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Comments about ‘101 Inventions that Changed the World exhibit opens at Leonardo’

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Published: Tuesday, June 25 2013 3:55 p.m. MDT

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Lagomorph
Salt Lake City, UT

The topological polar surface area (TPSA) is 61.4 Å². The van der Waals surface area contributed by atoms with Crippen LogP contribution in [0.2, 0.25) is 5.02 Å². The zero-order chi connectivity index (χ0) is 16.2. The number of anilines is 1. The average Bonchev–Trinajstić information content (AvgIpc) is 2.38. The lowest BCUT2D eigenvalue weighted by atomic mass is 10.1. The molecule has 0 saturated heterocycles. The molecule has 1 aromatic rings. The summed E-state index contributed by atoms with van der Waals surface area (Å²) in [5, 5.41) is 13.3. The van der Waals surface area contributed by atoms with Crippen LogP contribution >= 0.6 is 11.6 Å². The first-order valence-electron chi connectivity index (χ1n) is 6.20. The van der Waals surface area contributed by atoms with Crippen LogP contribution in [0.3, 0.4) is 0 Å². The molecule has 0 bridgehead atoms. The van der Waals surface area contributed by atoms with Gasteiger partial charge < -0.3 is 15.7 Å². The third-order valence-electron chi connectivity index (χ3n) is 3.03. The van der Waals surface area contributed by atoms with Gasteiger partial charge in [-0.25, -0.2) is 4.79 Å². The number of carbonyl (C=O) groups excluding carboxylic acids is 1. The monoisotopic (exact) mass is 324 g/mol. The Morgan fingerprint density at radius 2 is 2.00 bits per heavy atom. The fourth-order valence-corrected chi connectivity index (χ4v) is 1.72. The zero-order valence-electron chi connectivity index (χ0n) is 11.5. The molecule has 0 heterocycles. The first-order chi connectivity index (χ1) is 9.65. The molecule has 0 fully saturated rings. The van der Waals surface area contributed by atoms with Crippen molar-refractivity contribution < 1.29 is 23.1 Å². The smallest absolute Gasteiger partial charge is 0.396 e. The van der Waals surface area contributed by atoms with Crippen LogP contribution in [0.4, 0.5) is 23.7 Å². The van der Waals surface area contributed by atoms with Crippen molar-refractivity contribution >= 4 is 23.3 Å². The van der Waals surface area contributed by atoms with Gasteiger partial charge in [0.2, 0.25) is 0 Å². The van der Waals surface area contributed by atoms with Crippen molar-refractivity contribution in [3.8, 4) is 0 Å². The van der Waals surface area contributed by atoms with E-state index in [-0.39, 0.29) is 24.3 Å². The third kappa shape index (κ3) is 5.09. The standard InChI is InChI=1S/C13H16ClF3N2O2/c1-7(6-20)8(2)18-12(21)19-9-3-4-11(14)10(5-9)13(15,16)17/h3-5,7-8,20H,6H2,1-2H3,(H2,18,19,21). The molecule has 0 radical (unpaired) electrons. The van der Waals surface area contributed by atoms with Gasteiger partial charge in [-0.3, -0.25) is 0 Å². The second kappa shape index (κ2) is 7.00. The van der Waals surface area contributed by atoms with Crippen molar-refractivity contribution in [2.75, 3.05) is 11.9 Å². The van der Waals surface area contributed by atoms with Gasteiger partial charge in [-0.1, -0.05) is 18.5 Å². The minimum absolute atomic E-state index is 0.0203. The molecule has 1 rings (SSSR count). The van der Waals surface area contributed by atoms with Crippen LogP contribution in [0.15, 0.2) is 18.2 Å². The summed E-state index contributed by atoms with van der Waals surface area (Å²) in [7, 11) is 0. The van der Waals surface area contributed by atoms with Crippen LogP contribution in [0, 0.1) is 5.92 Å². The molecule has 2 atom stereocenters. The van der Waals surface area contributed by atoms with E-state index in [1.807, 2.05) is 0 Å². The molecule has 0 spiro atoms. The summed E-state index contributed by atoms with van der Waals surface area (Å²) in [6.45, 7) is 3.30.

It's easy to quibble with some of the selections-- some items seem too closely related or to be subsets of another to stand alone (is there any real difference between "vaccination" and "polio vaccination" or "photography" and "film camera/projector"?) and some of the modern era inventions seem historically trivial (electric guitar? LEGOS?). By and large, though, it's a decent list suitable for the educational purposes of the exhibit and could generate some fun debate. The biggest and least forgivable oversight, for me, is agriculture, which created food surpluses and made it possible for people to specialize in trades. Agriculture created trade goods, which facilitated the development of economies and mathematics (arithmetic for inventory tracking and market transactions, geometry for maintaining land tenancy, etc.). It's no accident that the cradles of Western civilization were the fertile, flooded agricultural lands of the Nile and Mesopotamia. Many of the 101 items are directly traceable to agriculture (tractors, irrigation) and few of them could have existed without it (stone tools, maybe, but none of the rest).

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